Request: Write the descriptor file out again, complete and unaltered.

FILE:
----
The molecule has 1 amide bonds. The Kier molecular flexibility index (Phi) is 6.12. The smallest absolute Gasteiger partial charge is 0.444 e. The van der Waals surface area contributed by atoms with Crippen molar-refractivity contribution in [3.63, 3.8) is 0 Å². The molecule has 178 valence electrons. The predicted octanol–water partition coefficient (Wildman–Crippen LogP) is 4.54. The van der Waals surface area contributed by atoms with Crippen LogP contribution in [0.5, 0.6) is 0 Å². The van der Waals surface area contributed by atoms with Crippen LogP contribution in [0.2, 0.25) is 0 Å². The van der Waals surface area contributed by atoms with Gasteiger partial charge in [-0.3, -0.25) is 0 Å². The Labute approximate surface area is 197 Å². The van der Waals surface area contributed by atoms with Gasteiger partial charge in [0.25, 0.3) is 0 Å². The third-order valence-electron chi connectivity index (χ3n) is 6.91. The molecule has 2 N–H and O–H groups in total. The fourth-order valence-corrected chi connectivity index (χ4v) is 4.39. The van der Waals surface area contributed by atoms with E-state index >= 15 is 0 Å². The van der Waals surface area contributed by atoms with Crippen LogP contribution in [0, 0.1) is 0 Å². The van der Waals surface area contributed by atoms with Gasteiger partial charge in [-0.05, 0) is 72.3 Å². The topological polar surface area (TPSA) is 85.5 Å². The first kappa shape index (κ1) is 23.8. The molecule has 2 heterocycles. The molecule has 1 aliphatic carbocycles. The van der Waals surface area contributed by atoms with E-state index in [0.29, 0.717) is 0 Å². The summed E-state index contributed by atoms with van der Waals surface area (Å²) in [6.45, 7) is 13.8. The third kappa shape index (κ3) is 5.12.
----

The molecule has 1 amide bonds. The Kier molecular flexibility index (Phi) is 6.12. The smallest absolute Gasteiger partial charge is 0.444 e. The van der Waals surface area contributed by atoms with Crippen molar-refractivity contribution in [3.63, 3.8) is 0 Å². The molecule has 178 valence electrons. The predicted octanol–water partition coefficient (Wildman–Crippen LogP) is 4.54. The van der Waals surface area contributed by atoms with Crippen LogP contribution in [0.5, 0.6) is 0 Å². The van der Waals surface area contributed by atoms with Crippen LogP contribution in [0.2, 0.25) is 0 Å². The van der Waals surface area contributed by atoms with Gasteiger partial charge in [-0.3, -0.25) is 0 Å². The Labute approximate surface area is 197 Å². The van der Waals surface area contributed by atoms with Gasteiger partial charge in [0.25, 0.3) is 0 Å². The third-order valence-electron chi connectivity index (χ3n) is 6.91. The molecule has 2 N–H and O–H groups in total. The fourth-order valence-corrected chi connectivity index (χ4v) is 4.39. The van der Waals surface area contributed by atoms with E-state index >= 15 is 0 Å². The van der Waals surface area contributed by atoms with Crippen LogP contribution in [0, 0.1) is 0 Å². The van der Waals surface area contributed by atoms with Gasteiger partial charge in [-0.05, 0) is 72.3 Å². The topological polar surface area (TPSA) is 85.5 Å². The first kappa shape index (κ1) is 23.8. The molecule has 2 heterocycles. The molecule has 1 aliphatic carbocycles. The van der Waals surface area contributed by atoms with E-state index in [0.29, 0.717) is 0 Å². The summed E-state index contributed by atoms with van der Waals surface area (Å²) in [6.45, 7) is 13.8. The third kappa shape index (κ3) is 5.12.